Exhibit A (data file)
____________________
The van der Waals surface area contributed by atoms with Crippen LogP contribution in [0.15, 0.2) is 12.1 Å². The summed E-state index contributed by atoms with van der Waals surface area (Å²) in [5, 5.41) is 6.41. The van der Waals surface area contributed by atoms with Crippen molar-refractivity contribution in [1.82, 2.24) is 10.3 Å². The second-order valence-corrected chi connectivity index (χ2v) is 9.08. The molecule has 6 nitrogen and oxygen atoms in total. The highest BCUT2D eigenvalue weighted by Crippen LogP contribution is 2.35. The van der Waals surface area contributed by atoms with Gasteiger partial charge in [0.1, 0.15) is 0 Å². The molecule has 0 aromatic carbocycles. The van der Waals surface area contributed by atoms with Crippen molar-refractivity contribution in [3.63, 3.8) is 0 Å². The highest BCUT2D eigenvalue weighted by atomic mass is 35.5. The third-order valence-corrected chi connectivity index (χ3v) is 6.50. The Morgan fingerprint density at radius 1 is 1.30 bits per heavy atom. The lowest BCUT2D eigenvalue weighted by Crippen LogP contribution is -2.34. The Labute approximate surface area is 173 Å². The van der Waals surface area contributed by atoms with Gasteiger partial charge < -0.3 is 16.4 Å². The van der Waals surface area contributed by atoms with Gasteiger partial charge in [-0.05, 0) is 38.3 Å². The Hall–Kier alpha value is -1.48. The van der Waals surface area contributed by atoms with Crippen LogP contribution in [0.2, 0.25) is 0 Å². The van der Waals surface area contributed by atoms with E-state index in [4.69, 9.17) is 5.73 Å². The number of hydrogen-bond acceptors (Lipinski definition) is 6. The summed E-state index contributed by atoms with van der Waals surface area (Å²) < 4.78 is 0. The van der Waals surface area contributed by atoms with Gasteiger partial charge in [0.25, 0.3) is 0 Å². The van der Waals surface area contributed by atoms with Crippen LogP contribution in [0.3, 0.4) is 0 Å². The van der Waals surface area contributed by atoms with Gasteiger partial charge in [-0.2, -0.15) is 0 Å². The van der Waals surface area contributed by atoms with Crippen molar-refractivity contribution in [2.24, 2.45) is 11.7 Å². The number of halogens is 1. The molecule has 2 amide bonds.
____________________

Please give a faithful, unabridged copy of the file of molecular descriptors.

The van der Waals surface area contributed by atoms with Crippen LogP contribution in [0.15, 0.2) is 12.1 Å². The summed E-state index contributed by atoms with van der Waals surface area (Å²) in [5, 5.41) is 6.41. The van der Waals surface area contributed by atoms with Crippen molar-refractivity contribution in [1.82, 2.24) is 10.3 Å². The second-order valence-corrected chi connectivity index (χ2v) is 9.08. The molecule has 6 nitrogen and oxygen atoms in total. The highest BCUT2D eigenvalue weighted by Crippen LogP contribution is 2.35. The van der Waals surface area contributed by atoms with Gasteiger partial charge in [0.1, 0.15) is 0 Å². The molecule has 0 aromatic carbocycles. The van der Waals surface area contributed by atoms with Crippen molar-refractivity contribution in [3.63, 3.8) is 0 Å². The highest BCUT2D eigenvalue weighted by atomic mass is 35.5. The third-order valence-corrected chi connectivity index (χ3v) is 6.50. The Morgan fingerprint density at radius 1 is 1.30 bits per heavy atom. The lowest BCUT2D eigenvalue weighted by Crippen LogP contribution is -2.34. The Labute approximate surface area is 173 Å². The van der Waals surface area contributed by atoms with Gasteiger partial charge < -0.3 is 16.4 Å². The van der Waals surface area contributed by atoms with Gasteiger partial charge in [-0.05, 0) is 38.3 Å². The Hall–Kier alpha value is -1.48. The van der Waals surface area contributed by atoms with Crippen LogP contribution in [0.2, 0.25) is 0 Å². The van der Waals surface area contributed by atoms with E-state index in [4.69, 9.17) is 5.73 Å². The number of hydrogen-bond acceptors (Lipinski definition) is 6. The summed E-state index contributed by atoms with van der Waals surface area (Å²) < 4.78 is 0. The van der Waals surface area contributed by atoms with Gasteiger partial charge in [0.25, 0.3) is 0 Å². The van der Waals surface area contributed by atoms with Crippen LogP contribution in [0.3, 0.4) is 0 Å². The van der Waals surface area contributed by atoms with Gasteiger partial charge in [-0.2, -0.15) is 0 Å². The van der Waals surface area contributed by atoms with Crippen molar-refractivity contribution in [2.24, 2.45) is 11.7 Å². The number of halogens is 1. The molecule has 2 amide bonds.